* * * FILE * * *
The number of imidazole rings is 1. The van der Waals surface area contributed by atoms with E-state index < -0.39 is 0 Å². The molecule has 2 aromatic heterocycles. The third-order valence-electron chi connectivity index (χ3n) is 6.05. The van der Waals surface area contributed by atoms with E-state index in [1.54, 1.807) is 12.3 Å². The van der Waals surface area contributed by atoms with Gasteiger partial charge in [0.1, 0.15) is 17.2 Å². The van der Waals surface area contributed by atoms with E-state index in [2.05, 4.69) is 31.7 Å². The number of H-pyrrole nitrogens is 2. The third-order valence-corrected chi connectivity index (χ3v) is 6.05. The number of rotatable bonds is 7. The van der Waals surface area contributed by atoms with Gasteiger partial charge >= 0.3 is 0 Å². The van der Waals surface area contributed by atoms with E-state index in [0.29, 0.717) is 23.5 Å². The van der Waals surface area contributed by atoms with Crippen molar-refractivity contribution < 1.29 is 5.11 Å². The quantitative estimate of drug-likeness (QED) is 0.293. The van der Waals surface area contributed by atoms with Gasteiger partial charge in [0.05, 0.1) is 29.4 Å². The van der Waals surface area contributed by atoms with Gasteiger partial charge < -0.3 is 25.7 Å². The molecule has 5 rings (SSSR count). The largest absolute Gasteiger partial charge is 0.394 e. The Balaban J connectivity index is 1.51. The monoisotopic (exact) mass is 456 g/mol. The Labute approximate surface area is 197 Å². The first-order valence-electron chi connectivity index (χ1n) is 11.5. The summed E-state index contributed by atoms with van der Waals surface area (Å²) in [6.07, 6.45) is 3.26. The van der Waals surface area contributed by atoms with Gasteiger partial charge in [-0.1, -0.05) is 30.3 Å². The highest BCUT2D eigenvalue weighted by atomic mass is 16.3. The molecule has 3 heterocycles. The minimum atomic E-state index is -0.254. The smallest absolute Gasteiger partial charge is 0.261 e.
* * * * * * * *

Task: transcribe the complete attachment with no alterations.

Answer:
The number of imidazole rings is 1. The van der Waals surface area contributed by atoms with E-state index < -0.39 is 0 Å². The molecule has 2 aromatic heterocycles. The third-order valence-electron chi connectivity index (χ3n) is 6.05. The van der Waals surface area contributed by atoms with E-state index in [1.54, 1.807) is 12.3 Å². The van der Waals surface area contributed by atoms with Gasteiger partial charge in [0.1, 0.15) is 17.2 Å². The van der Waals surface area contributed by atoms with E-state index in [2.05, 4.69) is 31.7 Å². The number of H-pyrrole nitrogens is 2. The third-order valence-corrected chi connectivity index (χ3v) is 6.05. The number of rotatable bonds is 7. The van der Waals surface area contributed by atoms with Gasteiger partial charge >= 0.3 is 0 Å². The van der Waals surface area contributed by atoms with E-state index in [0.29, 0.717) is 23.5 Å². The van der Waals surface area contributed by atoms with Crippen molar-refractivity contribution < 1.29 is 5.11 Å². The quantitative estimate of drug-likeness (QED) is 0.293. The van der Waals surface area contributed by atoms with Gasteiger partial charge in [0.05, 0.1) is 29.4 Å². The van der Waals surface area contributed by atoms with Gasteiger partial charge < -0.3 is 25.7 Å². The molecule has 5 rings (SSSR count). The largest absolute Gasteiger partial charge is 0.394 e. The Balaban J connectivity index is 1.51. The monoisotopic (exact) mass is 456 g/mol. The Labute approximate surface area is 197 Å². The first-order valence-electron chi connectivity index (χ1n) is 11.5. The summed E-state index contributed by atoms with van der Waals surface area (Å²) in [6.07, 6.45) is 3.26. The van der Waals surface area contributed by atoms with Gasteiger partial charge in [-0.1, -0.05) is 30.3 Å². The highest BCUT2D eigenvalue weighted by atomic mass is 16.3. The molecule has 3 heterocycles. The minimum atomic E-state index is -0.254. The smallest absolute Gasteiger partial charge is 0.261 e.